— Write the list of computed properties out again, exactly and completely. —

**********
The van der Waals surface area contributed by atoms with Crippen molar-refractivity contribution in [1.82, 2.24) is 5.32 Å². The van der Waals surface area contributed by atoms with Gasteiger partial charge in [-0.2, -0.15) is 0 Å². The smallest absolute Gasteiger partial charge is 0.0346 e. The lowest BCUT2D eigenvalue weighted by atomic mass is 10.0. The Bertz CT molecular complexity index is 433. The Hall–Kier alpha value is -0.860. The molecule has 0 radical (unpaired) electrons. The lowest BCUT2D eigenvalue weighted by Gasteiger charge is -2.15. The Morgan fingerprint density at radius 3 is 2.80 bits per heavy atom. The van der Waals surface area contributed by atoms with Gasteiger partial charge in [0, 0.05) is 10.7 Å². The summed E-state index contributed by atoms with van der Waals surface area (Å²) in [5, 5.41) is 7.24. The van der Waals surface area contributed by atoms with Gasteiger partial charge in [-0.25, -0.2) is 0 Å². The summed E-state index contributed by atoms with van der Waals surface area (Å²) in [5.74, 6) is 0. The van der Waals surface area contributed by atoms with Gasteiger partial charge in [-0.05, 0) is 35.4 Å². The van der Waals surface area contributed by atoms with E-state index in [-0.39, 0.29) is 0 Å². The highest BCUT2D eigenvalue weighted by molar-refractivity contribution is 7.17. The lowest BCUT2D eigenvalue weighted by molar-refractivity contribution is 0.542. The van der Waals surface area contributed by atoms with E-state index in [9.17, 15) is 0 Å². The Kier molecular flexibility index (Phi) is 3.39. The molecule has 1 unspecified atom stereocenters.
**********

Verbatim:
The van der Waals surface area contributed by atoms with Crippen molar-refractivity contribution in [1.82, 2.24) is 5.32 Å². The van der Waals surface area contributed by atoms with Gasteiger partial charge in [-0.2, -0.15) is 0 Å². The smallest absolute Gasteiger partial charge is 0.0346 e. The lowest BCUT2D eigenvalue weighted by atomic mass is 10.0. The Bertz CT molecular complexity index is 433. The Hall–Kier alpha value is -0.860. The molecule has 0 radical (unpaired) electrons. The lowest BCUT2D eigenvalue weighted by Gasteiger charge is -2.15. The Morgan fingerprint density at radius 3 is 2.80 bits per heavy atom. The van der Waals surface area contributed by atoms with Gasteiger partial charge in [0, 0.05) is 10.7 Å². The summed E-state index contributed by atoms with van der Waals surface area (Å²) in [5, 5.41) is 7.24. The van der Waals surface area contributed by atoms with Gasteiger partial charge in [-0.25, -0.2) is 0 Å². The summed E-state index contributed by atoms with van der Waals surface area (Å²) in [5.74, 6) is 0. The van der Waals surface area contributed by atoms with Gasteiger partial charge in [-0.05, 0) is 35.4 Å². The van der Waals surface area contributed by atoms with E-state index in [-0.39, 0.29) is 0 Å². The highest BCUT2D eigenvalue weighted by molar-refractivity contribution is 7.17. The lowest BCUT2D eigenvalue weighted by molar-refractivity contribution is 0.542. The van der Waals surface area contributed by atoms with E-state index in [9.17, 15) is 0 Å². The Kier molecular flexibility index (Phi) is 3.39. The molecule has 1 unspecified atom stereocenters.